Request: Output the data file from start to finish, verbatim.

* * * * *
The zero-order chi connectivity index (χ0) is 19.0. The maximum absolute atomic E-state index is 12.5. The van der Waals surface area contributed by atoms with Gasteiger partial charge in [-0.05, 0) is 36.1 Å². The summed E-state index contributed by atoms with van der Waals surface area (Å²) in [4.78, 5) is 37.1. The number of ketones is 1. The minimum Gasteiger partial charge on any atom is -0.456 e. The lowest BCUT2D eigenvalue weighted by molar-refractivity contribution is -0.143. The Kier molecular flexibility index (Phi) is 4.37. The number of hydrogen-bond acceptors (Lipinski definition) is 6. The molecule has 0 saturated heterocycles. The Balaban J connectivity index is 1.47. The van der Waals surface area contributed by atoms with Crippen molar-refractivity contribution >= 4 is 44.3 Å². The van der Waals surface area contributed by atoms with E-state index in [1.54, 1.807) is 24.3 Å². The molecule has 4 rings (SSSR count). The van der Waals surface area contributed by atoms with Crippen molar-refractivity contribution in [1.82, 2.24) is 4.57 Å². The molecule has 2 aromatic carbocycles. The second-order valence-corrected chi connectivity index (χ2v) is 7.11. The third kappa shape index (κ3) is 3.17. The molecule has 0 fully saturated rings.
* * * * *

The zero-order chi connectivity index (χ0) is 19.0. The maximum absolute atomic E-state index is 12.5. The van der Waals surface area contributed by atoms with Gasteiger partial charge in [-0.05, 0) is 36.1 Å². The summed E-state index contributed by atoms with van der Waals surface area (Å²) in [4.78, 5) is 37.1. The number of ketones is 1. The minimum Gasteiger partial charge on any atom is -0.456 e. The lowest BCUT2D eigenvalue weighted by molar-refractivity contribution is -0.143. The Kier molecular flexibility index (Phi) is 4.37. The number of hydrogen-bond acceptors (Lipinski definition) is 6. The molecule has 0 saturated heterocycles. The Balaban J connectivity index is 1.47. The van der Waals surface area contributed by atoms with Crippen molar-refractivity contribution >= 4 is 44.3 Å². The van der Waals surface area contributed by atoms with E-state index in [1.54, 1.807) is 24.3 Å². The molecule has 4 rings (SSSR count). The van der Waals surface area contributed by atoms with Crippen molar-refractivity contribution in [1.82, 2.24) is 4.57 Å². The molecule has 2 aromatic carbocycles. The second-order valence-corrected chi connectivity index (χ2v) is 7.11. The third kappa shape index (κ3) is 3.17. The molecule has 0 fully saturated rings.